Given the potential for non-compliance to impact both vendors and the companies that engage them, compliance officers should be involved in reviewing and managing company contracts. Areas of contract management that compliance officers may need to address include: notice provisions of breach of data protection; subpoenas and discovery requests; obligations related to a myriad of regulations now often cited in services agreements; foreign jurisdiction implications and obligations; amendments to regulations that impact service agreements; and compliance audits by other compliance programs.

  1. Listen before you leap

Strict adherence to legal obligations and ethical standards is vital to a company’s operations, but compliance programs, which emphasize rigidity or risk aversion to the detriment of primary business interests may limit a company’s ability to remain competitive or encourage employees to circumvent compliance officers when making key decisions. Compliance officers should be partners to strategic officers who strengthen the company by identifying and mitigating future legal and reputational risks. Being viewed as an obstacle to commercial concerns will limit the effectiveness of the entire compliance department. Compliance officers must therefore ensure that their reactions to potential risks and reported infractions are appropriate responses to the severity of the situation.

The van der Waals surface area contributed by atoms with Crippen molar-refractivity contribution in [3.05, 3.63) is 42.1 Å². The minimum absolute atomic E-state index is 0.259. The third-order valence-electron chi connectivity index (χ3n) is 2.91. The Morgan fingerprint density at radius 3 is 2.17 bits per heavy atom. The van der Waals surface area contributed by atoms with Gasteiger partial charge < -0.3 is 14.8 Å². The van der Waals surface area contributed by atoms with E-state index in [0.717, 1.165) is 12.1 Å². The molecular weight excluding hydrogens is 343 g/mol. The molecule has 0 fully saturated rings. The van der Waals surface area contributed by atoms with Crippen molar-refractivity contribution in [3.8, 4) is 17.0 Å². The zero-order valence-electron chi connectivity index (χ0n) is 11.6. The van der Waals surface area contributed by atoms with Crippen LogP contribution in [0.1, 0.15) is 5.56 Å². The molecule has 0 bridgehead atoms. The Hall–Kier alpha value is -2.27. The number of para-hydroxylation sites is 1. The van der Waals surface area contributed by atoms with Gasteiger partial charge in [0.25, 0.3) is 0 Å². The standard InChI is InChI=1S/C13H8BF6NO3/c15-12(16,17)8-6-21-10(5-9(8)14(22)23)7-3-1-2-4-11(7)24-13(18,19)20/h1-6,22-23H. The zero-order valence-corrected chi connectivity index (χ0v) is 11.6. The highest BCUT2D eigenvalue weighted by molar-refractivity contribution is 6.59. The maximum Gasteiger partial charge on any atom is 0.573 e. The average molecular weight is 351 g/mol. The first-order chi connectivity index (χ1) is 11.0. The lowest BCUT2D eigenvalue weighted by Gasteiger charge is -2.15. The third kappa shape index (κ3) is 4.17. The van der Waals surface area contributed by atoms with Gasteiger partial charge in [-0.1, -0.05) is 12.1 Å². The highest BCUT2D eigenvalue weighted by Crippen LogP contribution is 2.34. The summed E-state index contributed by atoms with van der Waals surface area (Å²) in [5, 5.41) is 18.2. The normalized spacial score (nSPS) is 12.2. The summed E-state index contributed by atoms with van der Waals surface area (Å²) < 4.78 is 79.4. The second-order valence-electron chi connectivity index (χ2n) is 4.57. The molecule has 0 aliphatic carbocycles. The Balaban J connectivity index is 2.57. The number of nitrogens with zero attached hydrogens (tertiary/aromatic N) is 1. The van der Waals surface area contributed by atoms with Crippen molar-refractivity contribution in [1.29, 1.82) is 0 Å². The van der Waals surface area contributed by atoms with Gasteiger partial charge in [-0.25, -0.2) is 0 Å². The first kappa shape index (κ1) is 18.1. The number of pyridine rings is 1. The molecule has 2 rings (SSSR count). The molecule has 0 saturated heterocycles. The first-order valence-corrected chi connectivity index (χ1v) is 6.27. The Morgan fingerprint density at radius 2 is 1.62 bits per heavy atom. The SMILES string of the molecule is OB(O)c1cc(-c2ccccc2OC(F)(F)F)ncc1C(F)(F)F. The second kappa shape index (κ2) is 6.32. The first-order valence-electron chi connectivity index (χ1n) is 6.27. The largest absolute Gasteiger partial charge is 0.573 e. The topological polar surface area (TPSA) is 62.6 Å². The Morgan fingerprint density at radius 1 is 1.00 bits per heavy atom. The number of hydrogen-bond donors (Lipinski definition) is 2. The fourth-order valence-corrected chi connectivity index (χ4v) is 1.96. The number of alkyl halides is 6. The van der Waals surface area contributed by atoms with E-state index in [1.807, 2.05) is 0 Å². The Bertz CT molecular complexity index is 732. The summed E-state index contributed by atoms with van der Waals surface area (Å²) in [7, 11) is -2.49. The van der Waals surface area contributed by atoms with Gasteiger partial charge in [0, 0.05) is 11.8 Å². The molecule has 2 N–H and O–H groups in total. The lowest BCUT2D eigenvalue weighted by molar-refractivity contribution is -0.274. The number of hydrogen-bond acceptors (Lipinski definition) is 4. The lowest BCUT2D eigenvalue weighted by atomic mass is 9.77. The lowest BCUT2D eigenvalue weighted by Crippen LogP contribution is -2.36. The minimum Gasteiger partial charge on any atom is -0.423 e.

1. Doing business outside the U.S. requires knowing the local regulatory landscape